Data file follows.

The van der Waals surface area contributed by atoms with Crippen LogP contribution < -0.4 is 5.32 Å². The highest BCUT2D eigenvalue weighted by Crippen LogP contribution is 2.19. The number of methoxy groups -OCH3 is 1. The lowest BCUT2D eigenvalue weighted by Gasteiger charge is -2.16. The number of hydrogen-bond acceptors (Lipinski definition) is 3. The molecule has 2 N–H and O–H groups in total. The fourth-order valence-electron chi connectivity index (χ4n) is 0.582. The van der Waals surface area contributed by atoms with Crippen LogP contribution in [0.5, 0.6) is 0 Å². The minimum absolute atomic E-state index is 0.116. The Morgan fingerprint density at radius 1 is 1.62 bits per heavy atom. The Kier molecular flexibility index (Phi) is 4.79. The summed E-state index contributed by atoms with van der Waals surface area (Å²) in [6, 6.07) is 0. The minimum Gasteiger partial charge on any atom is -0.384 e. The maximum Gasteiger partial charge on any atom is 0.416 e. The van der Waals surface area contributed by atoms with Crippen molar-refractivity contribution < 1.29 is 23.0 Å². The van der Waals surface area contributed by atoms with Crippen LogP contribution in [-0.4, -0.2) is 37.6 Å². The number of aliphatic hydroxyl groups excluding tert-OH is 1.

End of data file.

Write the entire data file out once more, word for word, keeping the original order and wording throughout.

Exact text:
The van der Waals surface area contributed by atoms with Crippen LogP contribution < -0.4 is 5.32 Å². The highest BCUT2D eigenvalue weighted by Crippen LogP contribution is 2.19. The number of methoxy groups -OCH3 is 1. The lowest BCUT2D eigenvalue weighted by Gasteiger charge is -2.16. The number of hydrogen-bond acceptors (Lipinski definition) is 3. The molecule has 2 N–H and O–H groups in total. The fourth-order valence-electron chi connectivity index (χ4n) is 0.582. The van der Waals surface area contributed by atoms with Crippen LogP contribution in [0.5, 0.6) is 0 Å². The minimum absolute atomic E-state index is 0.116. The Morgan fingerprint density at radius 1 is 1.62 bits per heavy atom. The Kier molecular flexibility index (Phi) is 4.79. The summed E-state index contributed by atoms with van der Waals surface area (Å²) in [6, 6.07) is 0. The minimum Gasteiger partial charge on any atom is -0.384 e. The maximum Gasteiger partial charge on any atom is 0.416 e. The van der Waals surface area contributed by atoms with Crippen molar-refractivity contribution < 1.29 is 23.0 Å². The van der Waals surface area contributed by atoms with Crippen LogP contribution in [-0.4, -0.2) is 37.6 Å². The number of aliphatic hydroxyl groups excluding tert-OH is 1.